Synchroblog: What is Emerging?

This post is part of a synchroblog initiated by Julie Clawson. Julie and I ended up being roommates when we both spoke at Urbana this past December. You can check out all the other posts at her blog or over at the facebook page.

Synchroblog intro:

What is emerging in the church? What good things are growing that we can celebrate? Who are the diverse voices that are now leading the church into the 21st century? There has been a lot of chatter around the interwebs lately regarding how the church emerging in this 21st century is a mostly white male phenomenon. On one hand, there is good reason for this discussion. Many of the bestselling authors and rockstar speakers still happen to be middle-class white guys with Evangelical roots, and it is easy to assume that the most visible players define the whole. Nothing against privileged white guys with big platforms, but most of us know that they are not the sum of (or the core of) what is stirring in the church these days. In fact, their voices are in truth no longer the dominant voices as those of us who were previously marginalized in the Western church world (for one reason or another) are now defining the conversation regarding the church’s future. Our gender, our race, our orientation, our theological or socioeconomic background can no longer by any stretch of the imagination be reason to silence us. We are bringing our knowledge and perspectives from the margins to help guide the church forward. It isn’t something we hope to achieve someday, it is what is happening now. We are the emerging church. We are the voice of the church.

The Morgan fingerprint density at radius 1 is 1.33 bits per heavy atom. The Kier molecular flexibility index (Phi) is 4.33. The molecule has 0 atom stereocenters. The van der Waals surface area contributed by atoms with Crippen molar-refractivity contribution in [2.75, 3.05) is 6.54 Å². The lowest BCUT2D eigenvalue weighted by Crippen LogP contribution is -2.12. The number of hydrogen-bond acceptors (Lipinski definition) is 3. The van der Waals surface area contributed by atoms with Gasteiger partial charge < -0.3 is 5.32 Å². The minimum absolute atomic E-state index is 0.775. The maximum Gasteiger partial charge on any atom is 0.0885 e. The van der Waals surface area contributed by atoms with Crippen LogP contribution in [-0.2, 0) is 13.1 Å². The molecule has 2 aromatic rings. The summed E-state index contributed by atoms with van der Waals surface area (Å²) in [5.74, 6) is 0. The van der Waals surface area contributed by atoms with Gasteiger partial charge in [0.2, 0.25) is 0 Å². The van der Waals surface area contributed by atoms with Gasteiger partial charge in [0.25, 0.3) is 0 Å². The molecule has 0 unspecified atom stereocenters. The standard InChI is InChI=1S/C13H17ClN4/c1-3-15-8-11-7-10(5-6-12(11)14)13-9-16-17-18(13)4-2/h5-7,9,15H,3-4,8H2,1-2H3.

One might wonder why I’d want to weigh in on this kind of synchroblog here at BTG. Our desire to foster safe and spacious conversations around the intersection of faith and sexuality is not limited to those who might find themselves in an emergent church. But what is wonderful about Julie’s questions is their openness – this is not just tied to the emergent movement – but it is a question to anyone who connects as a follower of Jesus with others stumbling and staggering along in this journey of faith. That openness is both something to celebrate about what is emerging in the church – and a reason to jump in and engage.